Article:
left: auto;
      right: -205px;
      width: 500px;
      margin: 0px;
    }
    .close {
      line-height: 16px;
      padding: 1px 5px;
      position: absolute;
      right: 0;
      top: 0;
    }
    .media {
      > .pull-left {
        > img {
          width: 36px;
          height: 36px;
          .border-radius(2px);
        }
      }
    }
    &:hover, &.open-popover {
      .secret-action {
        height: @secretActionHeight;
      }
    }
    &.open-popover {
      .popover-secret {
        .opacity(1);
        display: block;
      }
    }
    &:nth-child(3n+3) {
      .popover{
        right: -1px;
        .arrow {
          left: auto;
          right: 34px;
        }
      }
    }
  }
}
.secret-popup {
  width: 500;
  height: 280px;
  background: #fff;
  border: 1px solid rgba(0, 0, 0, 0.5);
  display: none;
  &.in {
    display: block;
  }
}
.popover-secret {
  .popover-content {
    padding: 15px;
  }
}
.secr-comments-box {
  .secr-viewall {
    font-size: 13px;
    margin-bottom: 15px;
  }
}
.secr-comments-list {
  margin-bottom: 20px;
  max-height: 150px;
  overflow: auto;
  > li {
    line-height: 18px;
    + li {
      margin-top: 20px;
    }
    .media {
      > .pull-left {
        display: block;
      }
    }
    .cm-user-name {
      font-weight: bold;
    }
    .cm-time {
      color: #999999;
      font-size: 12px;
      margin-left: 5px;
    }
  }
}
.secr-create-comment {
  .btn-primary {
    float: right;
    margin-left: 10px;
    margin-top: 3px;
  }
  .secr-write-comment {
    .fluid-colum {
      float: left;
      width: 100%;
      > .inner {
        margin-left: 46px;
      }
    }
    .media {
      > .media-body {
        margin-left: 46px;
        padding-top: 3px;
      }
    }
    textarea {
      height: 29px;
      resize: none;
      width: 100%;
      &:focus {
        box-shadow:none;
      }
    }
  }
}

[...]
[…] means sections already added in step 3.

Now we have 2 buttons for comment and like features and a popover to display the list of comments.

Now that we finish the UI part, we need to add some js handlers to manage this two features using Ajax.

Javascript Handler

Update the secret.js file by adding the snippet in charge of the like feature:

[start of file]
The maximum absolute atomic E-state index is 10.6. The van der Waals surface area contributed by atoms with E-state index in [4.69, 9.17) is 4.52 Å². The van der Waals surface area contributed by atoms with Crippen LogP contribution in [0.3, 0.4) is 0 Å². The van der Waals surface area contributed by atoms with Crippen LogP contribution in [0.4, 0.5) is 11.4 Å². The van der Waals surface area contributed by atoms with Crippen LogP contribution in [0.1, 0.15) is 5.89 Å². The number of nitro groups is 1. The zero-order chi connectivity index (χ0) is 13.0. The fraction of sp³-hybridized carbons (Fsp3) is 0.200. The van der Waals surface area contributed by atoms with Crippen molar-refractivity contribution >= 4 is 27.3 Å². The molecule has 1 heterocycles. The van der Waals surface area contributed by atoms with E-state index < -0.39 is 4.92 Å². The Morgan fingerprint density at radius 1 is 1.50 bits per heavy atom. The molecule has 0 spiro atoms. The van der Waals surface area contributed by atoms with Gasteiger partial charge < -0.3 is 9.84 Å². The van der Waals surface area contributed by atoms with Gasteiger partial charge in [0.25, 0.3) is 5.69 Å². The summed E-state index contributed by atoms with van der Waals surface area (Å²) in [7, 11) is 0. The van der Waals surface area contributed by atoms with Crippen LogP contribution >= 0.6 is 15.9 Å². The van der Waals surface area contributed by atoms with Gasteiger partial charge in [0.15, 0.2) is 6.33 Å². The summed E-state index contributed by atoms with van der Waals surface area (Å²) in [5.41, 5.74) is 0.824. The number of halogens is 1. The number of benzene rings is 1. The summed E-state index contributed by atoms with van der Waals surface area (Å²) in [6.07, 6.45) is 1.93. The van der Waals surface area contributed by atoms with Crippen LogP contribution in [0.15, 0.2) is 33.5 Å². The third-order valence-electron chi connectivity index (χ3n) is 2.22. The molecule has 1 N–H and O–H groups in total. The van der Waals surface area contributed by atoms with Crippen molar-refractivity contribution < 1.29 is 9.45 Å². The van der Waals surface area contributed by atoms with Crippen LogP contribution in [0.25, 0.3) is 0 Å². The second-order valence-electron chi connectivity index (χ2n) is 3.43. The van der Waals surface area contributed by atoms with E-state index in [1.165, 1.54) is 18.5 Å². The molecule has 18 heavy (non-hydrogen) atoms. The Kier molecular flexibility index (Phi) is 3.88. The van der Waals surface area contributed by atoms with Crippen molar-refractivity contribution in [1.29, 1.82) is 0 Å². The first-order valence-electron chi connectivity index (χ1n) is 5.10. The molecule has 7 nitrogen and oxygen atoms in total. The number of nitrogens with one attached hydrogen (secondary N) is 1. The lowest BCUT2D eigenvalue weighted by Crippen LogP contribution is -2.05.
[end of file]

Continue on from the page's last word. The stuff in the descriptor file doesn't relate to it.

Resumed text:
(function ($) {

    $(document).ready(function () {

        [...]

    });

    //Ajax for managing like function
    $(document).on('click.juzu.secret.addLike', '.btn-like', function () {
        var jLike = $(this);
        var jSecret = jLike.closest('.secret');
        var secretId = jSecret.attr('data-secretId');

        jLike.jzAjax('JuZcretApplication.addLike()', {
            data: {'secretId': secretId},
            success: function (data) {
                var jLikeIcon = jSecret.find('.btn-like');
                jLikeIcon.find('.numb').text($(data).size());
            }
        });
        return false;
    });

})($);

This snippet register an event on our Like button. The interesting line to notice here is

jLike.jzAjax('JuZcretApplication.addLike()', [...]);

jzAjax and jzLoad functions are jQuery plugin provided by the Juzu Ajax plugin. They replace the standard Ajax and Load jQuery function. They accept the same arguments but the URL is replace by the controller method.
All we need is provide the controller method like JuZcretApplication.addLike() and Juzu take care to find the expected URL, and perform Ajax request (using jQuery).

Similarly, we also have another three JS listener for the comment feature. Add them just after the snippet which just added above:

    //Open the popover for displaying and adding comments
    $(document).on('click.juzu.secret.openPopover', '.btn-popup-comment', function () {
        var jComment = $(this);
        var jSecret = jComment.closest('.secret');
        jSecret.addClass('open-popover');
    });

    //Close the popover for displaying and adding comments
    $(document).on('click.juzu.secret.closePopover', '.closePopover', function () {
        var jComment = $(this);
        var jSecret = jComment.closest('.secret');
        jSecret.removeClass('open-popover');
    });

    //Ajax for managing comment function
    $(document).on('click.juzu.secret.addComment', '.btn-comment', function () {
        var jComment = $(this);
        var jSecret = jComment.closest('.secret');
        var secretId = jSecret.attr('data-secretId');

        jComment.jzAjax('JuZcretApplication.addComment()', {
            data: {'secretId': secretId, 'content': jSecret.find('.secret-add-comment').val()},
            success: function (data) {
                if (typeof(data) == 'string') {
                    //error response
                    alert(data);
                } else {
                    //update html
                    var cList = "";
                    var cCounter = 0;
                    $(data).each(function (idx, elem) {
                        if (elem.content) {
                            cList +=
                                "<div class='media'>" +
                                "<a class='pull-left' href='http://localhost:8080/portal/intranet/profile/" + elem.userId + "'>" +
                                "<img src='http://localhost:8080/social-resources/skin/images/ShareImages/UserAvtDefault.png' alt='avatar'>" +